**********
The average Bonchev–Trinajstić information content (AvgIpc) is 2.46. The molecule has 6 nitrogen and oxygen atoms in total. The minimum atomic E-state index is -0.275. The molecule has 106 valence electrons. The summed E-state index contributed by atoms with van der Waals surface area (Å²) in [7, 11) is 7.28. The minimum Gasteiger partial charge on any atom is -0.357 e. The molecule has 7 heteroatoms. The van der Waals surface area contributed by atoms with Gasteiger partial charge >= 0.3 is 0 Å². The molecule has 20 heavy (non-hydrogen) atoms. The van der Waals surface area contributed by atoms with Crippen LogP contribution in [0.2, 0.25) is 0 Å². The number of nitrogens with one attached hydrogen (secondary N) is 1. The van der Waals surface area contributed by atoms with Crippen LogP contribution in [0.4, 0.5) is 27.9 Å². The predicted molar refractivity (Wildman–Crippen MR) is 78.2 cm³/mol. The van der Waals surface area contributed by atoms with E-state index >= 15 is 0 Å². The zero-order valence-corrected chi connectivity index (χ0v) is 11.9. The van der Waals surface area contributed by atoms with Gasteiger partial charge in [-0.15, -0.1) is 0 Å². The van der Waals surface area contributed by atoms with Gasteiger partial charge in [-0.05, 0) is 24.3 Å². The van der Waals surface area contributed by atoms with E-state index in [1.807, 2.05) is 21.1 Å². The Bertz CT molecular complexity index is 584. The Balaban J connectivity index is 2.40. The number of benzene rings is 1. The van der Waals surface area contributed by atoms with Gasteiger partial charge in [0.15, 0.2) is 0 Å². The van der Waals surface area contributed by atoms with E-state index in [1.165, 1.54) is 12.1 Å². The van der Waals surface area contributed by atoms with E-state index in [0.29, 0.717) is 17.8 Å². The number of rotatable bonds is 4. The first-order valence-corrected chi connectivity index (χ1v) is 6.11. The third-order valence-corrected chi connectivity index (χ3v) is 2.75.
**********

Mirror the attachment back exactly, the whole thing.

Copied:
The average Bonchev–Trinajstić information content (AvgIpc) is 2.46. The molecule has 6 nitrogen and oxygen atoms in total. The minimum atomic E-state index is -0.275. The molecule has 106 valence electrons. The summed E-state index contributed by atoms with van der Waals surface area (Å²) in [7, 11) is 7.28. The minimum Gasteiger partial charge on any atom is -0.357 e. The molecule has 7 heteroatoms. The van der Waals surface area contributed by atoms with Gasteiger partial charge >= 0.3 is 0 Å². The molecule has 20 heavy (non-hydrogen) atoms. The van der Waals surface area contributed by atoms with Crippen LogP contribution in [0.2, 0.25) is 0 Å². The number of nitrogens with one attached hydrogen (secondary N) is 1. The van der Waals surface area contributed by atoms with Crippen LogP contribution in [0.4, 0.5) is 27.9 Å². The predicted molar refractivity (Wildman–Crippen MR) is 78.2 cm³/mol. The van der Waals surface area contributed by atoms with E-state index >= 15 is 0 Å². The zero-order valence-corrected chi connectivity index (χ0v) is 11.9. The van der Waals surface area contributed by atoms with Gasteiger partial charge in [-0.15, -0.1) is 0 Å². The van der Waals surface area contributed by atoms with Gasteiger partial charge in [-0.05, 0) is 24.3 Å². The van der Waals surface area contributed by atoms with E-state index in [1.807, 2.05) is 21.1 Å². The Bertz CT molecular complexity index is 584. The Balaban J connectivity index is 2.40. The number of benzene rings is 1. The van der Waals surface area contributed by atoms with Gasteiger partial charge in [0.15, 0.2) is 0 Å². The van der Waals surface area contributed by atoms with E-state index in [1.165, 1.54) is 12.1 Å². The van der Waals surface area contributed by atoms with E-state index in [0.29, 0.717) is 17.8 Å². The number of rotatable bonds is 4. The first-order valence-corrected chi connectivity index (χ1v) is 6.11. The third-order valence-corrected chi connectivity index (χ3v) is 2.75.